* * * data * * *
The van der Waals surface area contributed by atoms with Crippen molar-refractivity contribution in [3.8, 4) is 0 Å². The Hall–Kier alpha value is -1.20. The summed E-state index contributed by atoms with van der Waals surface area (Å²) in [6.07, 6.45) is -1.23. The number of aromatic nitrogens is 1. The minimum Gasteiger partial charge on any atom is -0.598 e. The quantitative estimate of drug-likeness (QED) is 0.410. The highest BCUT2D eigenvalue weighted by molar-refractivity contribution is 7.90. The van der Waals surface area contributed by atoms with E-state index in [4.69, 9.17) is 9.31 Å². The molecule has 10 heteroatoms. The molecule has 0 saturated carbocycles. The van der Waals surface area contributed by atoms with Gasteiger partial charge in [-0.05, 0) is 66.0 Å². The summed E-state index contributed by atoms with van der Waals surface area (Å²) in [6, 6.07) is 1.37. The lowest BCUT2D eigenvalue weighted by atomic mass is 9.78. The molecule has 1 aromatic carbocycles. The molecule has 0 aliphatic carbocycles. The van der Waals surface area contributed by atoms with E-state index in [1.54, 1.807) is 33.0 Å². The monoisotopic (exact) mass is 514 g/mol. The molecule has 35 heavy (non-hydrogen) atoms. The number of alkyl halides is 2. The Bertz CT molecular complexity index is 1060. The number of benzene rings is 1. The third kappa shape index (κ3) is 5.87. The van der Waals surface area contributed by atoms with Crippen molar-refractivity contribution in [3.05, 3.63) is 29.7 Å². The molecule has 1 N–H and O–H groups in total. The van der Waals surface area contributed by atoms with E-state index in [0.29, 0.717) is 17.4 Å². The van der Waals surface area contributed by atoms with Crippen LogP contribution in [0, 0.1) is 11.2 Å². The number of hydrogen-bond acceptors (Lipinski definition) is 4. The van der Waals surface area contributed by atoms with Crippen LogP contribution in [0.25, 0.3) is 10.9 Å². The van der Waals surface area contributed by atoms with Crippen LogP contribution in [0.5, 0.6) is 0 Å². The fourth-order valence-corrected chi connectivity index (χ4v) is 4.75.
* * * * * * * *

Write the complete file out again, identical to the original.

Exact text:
The van der Waals surface area contributed by atoms with Crippen molar-refractivity contribution in [3.8, 4) is 0 Å². The Hall–Kier alpha value is -1.20. The summed E-state index contributed by atoms with van der Waals surface area (Å²) in [6.07, 6.45) is -1.23. The number of aromatic nitrogens is 1. The minimum Gasteiger partial charge on any atom is -0.598 e. The quantitative estimate of drug-likeness (QED) is 0.410. The highest BCUT2D eigenvalue weighted by molar-refractivity contribution is 7.90. The van der Waals surface area contributed by atoms with E-state index in [4.69, 9.17) is 9.31 Å². The molecule has 10 heteroatoms. The molecule has 0 saturated carbocycles. The van der Waals surface area contributed by atoms with Gasteiger partial charge in [-0.05, 0) is 66.0 Å². The summed E-state index contributed by atoms with van der Waals surface area (Å²) in [6, 6.07) is 1.37. The lowest BCUT2D eigenvalue weighted by atomic mass is 9.78. The molecule has 1 aromatic carbocycles. The molecule has 0 aliphatic carbocycles. The van der Waals surface area contributed by atoms with E-state index in [1.54, 1.807) is 33.0 Å². The monoisotopic (exact) mass is 514 g/mol. The molecule has 35 heavy (non-hydrogen) atoms. The number of alkyl halides is 2. The Bertz CT molecular complexity index is 1060. The number of benzene rings is 1. The third kappa shape index (κ3) is 5.87. The van der Waals surface area contributed by atoms with Crippen molar-refractivity contribution in [3.05, 3.63) is 29.7 Å². The molecule has 1 N–H and O–H groups in total. The van der Waals surface area contributed by atoms with E-state index in [0.29, 0.717) is 17.4 Å². The van der Waals surface area contributed by atoms with Crippen LogP contribution in [0, 0.1) is 11.2 Å². The number of hydrogen-bond acceptors (Lipinski definition) is 4. The van der Waals surface area contributed by atoms with Crippen LogP contribution in [0.25, 0.3) is 10.9 Å². The van der Waals surface area contributed by atoms with Crippen LogP contribution in [0.5, 0.6) is 0 Å². The fourth-order valence-corrected chi connectivity index (χ4v) is 4.75.